Omega: What is the biggest challenge for beginning meditators?
Culadasa: The biggest obstacle of all, without question, is establishing a regular daily practice of a reasonable length. The most important thing is consistency. I encourage people to meditate every day, no matter how long they can do it. Then I encourage them to work their way up to 45 minutes. And I don’t mean just sitting there and daydreaming—I mean actually meditating.
Omega: It seems like the general trend is to figure out how little time we can meditate and actually benefit from it—some suggest 12 minutes. Is meditating for a short time beneficial?
Culadasa: It seems like the introduction of meditation into the mainstream has gone the way much else does—we want to know how little we can get away with to get the benefits. Essentially, the longer you go, the more different your experience is.
Physical training is a good example. You can do a high intensity workout for 10 or 12 minutes a day and get into pretty good physical shape. But you’re not going to find an Olympic athlete that trains for 10 minutes a day. The level of someone’s athletic prowess is directly related to the amount of time and effort they put into training.
The same is true for meditation. Sure, you can get some benefit from 12 minutes a day, but if something traumatic happens in your life that practice won’t help much. But if you take it seriously and do it consistently, when terrible things happen in your life your practice will get you through them.
Omega: Do you remember your first experience with meditation?
Culadasa: Oh, I do quite well. I had no access to anybody who knew anything about meditation, so I bought books from the Vivekananda Vedanta Society of Chicago by mail order and tried to teach myself to meditate using those books. Why I persevered so long I don’t know, but I did for the better part of two years, eventually trying to do it with another graduate student who was also interested in meditation. It was a frustrating experience trying to do it without a teacher.
About that time, the Beatles brought our attention to Maharishi Mahesh and TM [Transcendental Meditation] caught on. My first real experience with meditation was doing TM—I was in the process of becoming a TM teacher when I met a Buddhist upāsaka—a lay practitioner who had taken the vow to live like a monk, except he could work, marry, and raise children. He started teaching me the Mahasi style, which is the style they teach at Spirit Rock and the Insight Meditation Society. Eventually I made my way to the Theravadin and Tibetan Karma Kagyu Buddhist traditions.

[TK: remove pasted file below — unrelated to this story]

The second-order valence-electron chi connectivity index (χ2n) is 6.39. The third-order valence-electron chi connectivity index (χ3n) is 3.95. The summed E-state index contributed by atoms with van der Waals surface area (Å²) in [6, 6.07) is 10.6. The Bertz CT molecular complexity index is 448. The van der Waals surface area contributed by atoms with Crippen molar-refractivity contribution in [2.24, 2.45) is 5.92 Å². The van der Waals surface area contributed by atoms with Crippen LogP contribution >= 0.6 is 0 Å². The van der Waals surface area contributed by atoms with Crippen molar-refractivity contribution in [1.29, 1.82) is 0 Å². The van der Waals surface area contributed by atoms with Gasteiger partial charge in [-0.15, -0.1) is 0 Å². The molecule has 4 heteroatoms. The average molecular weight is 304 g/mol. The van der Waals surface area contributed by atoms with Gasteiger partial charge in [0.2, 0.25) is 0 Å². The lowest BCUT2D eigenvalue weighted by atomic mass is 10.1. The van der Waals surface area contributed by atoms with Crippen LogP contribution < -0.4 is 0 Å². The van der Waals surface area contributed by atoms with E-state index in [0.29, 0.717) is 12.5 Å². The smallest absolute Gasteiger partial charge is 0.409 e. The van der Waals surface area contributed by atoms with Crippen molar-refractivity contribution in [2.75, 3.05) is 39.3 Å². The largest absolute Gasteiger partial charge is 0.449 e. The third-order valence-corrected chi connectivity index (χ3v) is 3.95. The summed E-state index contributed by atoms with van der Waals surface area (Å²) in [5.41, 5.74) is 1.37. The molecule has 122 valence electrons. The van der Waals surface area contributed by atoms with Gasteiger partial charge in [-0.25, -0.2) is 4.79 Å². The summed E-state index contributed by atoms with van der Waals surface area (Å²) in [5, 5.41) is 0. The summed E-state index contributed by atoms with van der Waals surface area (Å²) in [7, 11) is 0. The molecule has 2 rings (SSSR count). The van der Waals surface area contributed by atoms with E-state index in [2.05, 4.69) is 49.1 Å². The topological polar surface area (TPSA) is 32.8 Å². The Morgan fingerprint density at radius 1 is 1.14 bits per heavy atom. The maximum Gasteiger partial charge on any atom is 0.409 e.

Omega: You teach meditation as a 10-stage process marked by four milestones, but you say mastering each stage is not the goal. What is the goal of meditation?
Culadasa: The endgame is awakening, which means overcoming the ignorance that we live in—the ignorance that has put us so strongly out of touch with our own spirituality. The essence of that is the realization we are not a separate self—that we are interconnected and everything in the universe is interconnected. Once we drop the illusion of being a separate self, understand that experientially, and can live in that place, there arises a very powerful compassion. All the practices are leading us toward that.
The Buddha’s way of approaching people was not, “How would you like to become wise and compassionate?” It was, “How would you like to completely and permanently overcome all suffering?” Everyone starts to meditate for completely selfish reasons, even if that reason is “because I want to be awakened,” but by the time you get close to awakening, you realize there is no “I” to be awakened. There is no such thing as an awakened being, only awakened behavior.
Omega: Is it possible to awaken at any moment, not just once you’ve succeeded at each of the four stages?
Culadasa: Yes. Many people have spontaneous, limited experiences of awakening. Sometimes these are called peak experiences. A lot of my students tell me they had an amazing experience 5 or 10 years ago that changed them in certain ways but they don’t know how to get back to that place again.
Leonard Cohen sings, “There is a crack in everything. That’s how the light gets in.” The illusion that we live in is full of cracks. Every now and then we’re fortunate enough to notice the crack and see through it. This is why I think every human has the potential for awakening.
The Buddha himself described awakening as happening over four stages. Each stage is a deepening of insights that you’ve already experienced. But you never stop becoming more awakened. Insights never stop. I don’t expect them to stop deepening for me until I draw my last breath, and I don’t want them to.
Omega: What can someone do if they feel like they’ve plateaued or are stalled?
Culadasa: I’ve reached plateaus many times and thought, “Well, that’s it. I’ve got it all figured out. I’m living my life from this wonderful place. I can’t imagine there’s anywhere else to go.” And I’ll be standing in the shower in the morning and all of a sudden I realize something that just opens me up to how much more there is yet to understand, and how much scope there is yet to become more fully awakened and realize my spirituality. We hit plateaus, but if we stay with it, suddenly a door will open and we’ll say, “Wow. I’m right at the beginning again,” and it’s exciting and wonderful.
Omega: How can you take meditation off the cushion and into your life?
Culadasa: There’s a reason they call this “practice.” We’re practicing the ability to be mindful in daily life. We develop the skills on the cushion so we can apply them off the cushion. To apply the virtues of Buddhist practice like right speech, right action, and right livelihood, you have to have enough mindfulness to recognize when you’re not practicing them.
© 2016 Omega Institute for Holistic Studies